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Twisters, storms strike Georgia; 9 reported dead
Tornadoes GAJB101 6355974
Garland Brasawell helps recover medical records from a doctor's office at Sumter Regional Medical Center Hospital, Friday, March 2, 2007 in Americus, Ga. after it was hit by a violent storm Thursday March 1, 2007. - photo by Associated Press
NEWTON, Ga. — Nine people were killed and a hospital was evacuated after it was damaged when powerful storms packing tornadoes hit south Georgia.
    Six people, including a child, were killed when a tornado hit a neighborhood in Baker County in southwest Georgia outside Newton on Thursday night, Newton Fire Chief Andy Belinc said.
    In Americus, two people were killed in the storm, said Judy Legg, secretary for the police chief. Farther north, a tornado killed a man in a mobile home in Taylor County, county Emergency Management Agency Director Gary Lowe said.
    Gov. Sonny Perdue, who flew by helicopter down to areas that had been damaged by the storm, issued an executive order Friday declaring a state of emergency in Baker, Clay, McDuffie, Stewart, Sumter and Taylor counties.
    ‘‘It’s just a blessing, frankly, that we didn’t have more fatalities than we did,’’ Perdue said after viewing the damage.
    ‘‘The state will do everything we can to help the communities affected by the storms,’’ Perdue had said in an earlier statement.
    The order paves the way for state resources to be available for response and recovery activities. Perdue also spoke with President Bush by telephone Friday morning about the storm damage, Perdue spokesman Dan McLagan said. Bush said he would tour the stricken areas on Saturday, though his destinations were still being worked out.
    The insured losses amounted to more than $15 million, nearly half of which in Americus, said Georgia Insurance and Safety Fire Commissioner John Oxendine. That sum didn’t include damages incurred by utility companies.
    Most of those who were killed in Baker County lived in a low-lying area called ‘‘The Bottom,’’ residents said. Other than mangled cars and the steel frames of destroyed mobile homes, nothing was left standing in the area. Pink insulation from homes could be seen clinging to trees and fences.
    Flossie Anderson, who said she lost a young cousin the night before, was meeting with Oxendine Friday on the field of debris from demolished mobile homes when someone found a page of school photographs with the image of the smiling young girl.
    ‘‘She was very good, very sweet,’’ Anderson said, breaking into tears.
    Marvin Hurst, who lives outside Newton, was sifting through the remains of his house with relatives Friday. He was home with his wife and 31-year-old son when the storm hit. Hurst said his house ‘‘exploded’’ in the wind. Only a few rear walls of the house were left standing.
    ‘‘It’s just by the grace of God that we got out,’’ Hurst said.
    The weather also prompted an evacuation of Sumter County’s main hospital, Sumter Regional Hospital, which suffered heavy damage. Buzz Weiss of the Georgia Emergency Management Agency said it appeared that a tornado hit the hospital.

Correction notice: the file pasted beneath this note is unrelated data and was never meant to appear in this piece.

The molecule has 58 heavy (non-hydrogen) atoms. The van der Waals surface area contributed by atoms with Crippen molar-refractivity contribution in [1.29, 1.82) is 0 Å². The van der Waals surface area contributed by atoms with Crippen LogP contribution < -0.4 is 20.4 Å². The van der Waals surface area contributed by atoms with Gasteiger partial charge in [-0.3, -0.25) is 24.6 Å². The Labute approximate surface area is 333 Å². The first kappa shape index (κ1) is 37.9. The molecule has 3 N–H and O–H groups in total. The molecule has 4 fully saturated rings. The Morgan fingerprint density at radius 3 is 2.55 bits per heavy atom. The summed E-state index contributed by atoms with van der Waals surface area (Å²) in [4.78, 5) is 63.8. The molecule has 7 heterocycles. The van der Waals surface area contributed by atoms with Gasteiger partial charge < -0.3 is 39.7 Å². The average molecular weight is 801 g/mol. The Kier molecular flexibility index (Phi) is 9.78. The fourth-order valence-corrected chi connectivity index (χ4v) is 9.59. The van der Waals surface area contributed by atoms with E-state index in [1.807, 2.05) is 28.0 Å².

Sumter County deputy sheriff Eric Brown said the storms had knocked out power to the entire city and part of the rest of the county. He said there were injuries but he did not know how many.
    Phoebe Putney Memorial Hospital in Albany had taken in 42 patients who were evacuated from Sumter Regional Hospital, spokeswoman Jackie Ryan said.
    By Friday morning, Sumter Regional Hospital, a 3-story brick building, was in shambles. The front windows were blown out and the winds picked up cars in the parking lot and tossed them around. The parking lot was littered with downed light poles and trees.
    Doctors, nurses and volunteers had worked into the night to evacuate the dozens of patients to nearby hospitals.
    ‘‘It was controlled chaos,’’ said Dr. Tim Powell, an anesthesiologist.
    Around the town, the storm uprooted trees and knocked down power lines. Several homes and businesses were destroyed in downtown Americus.
    Also hit was Cheek Memorial Church, whose wooden steeple was knocked off the roof and smashed in front of the church. Marcia Wilson, who lives across the street from the church, said she heard a huge roar as the storm went through.
    ‘‘It felt like the whole house was fixing to fall in,’’ she said. ‘‘We could just hear it coming over us. All I could do was pray that God take care of us and he did. We’re all right.’’
    Weiss said between 40 and 60 homes were damaged in Clay County, south of Muscogee along the Chattahoochee River on the Alabama line.
    In Muscogee County, where Columbus is, the National Weather Service said a twister struck around 6 p.m.
    The storm knocked out power to 15,000 homes in Columbus and another 3,200 across the Chattahoochee in Phenix City, Ala., damaged some buildings and toppled trees into streets.
    In nearby Crawford County, ‘‘dozens of homes’’ were destroyed by twisters, said Sheriff Kerry Dunaway.
    ‘‘Thankfully there were no fatalities but lots of injuries,’’ he said.
    In McDuffie County in east Georgia, a possible tornado damaged about 30 homes and destroyed a few mobile homes, county Emergency Management Agency Director Bruce Tanner said. There were some minor injuries but no serious injuries reported, he said early Friday.
    Associated Press writer Greg Bluestein contributed to this report from Americus, Ga.
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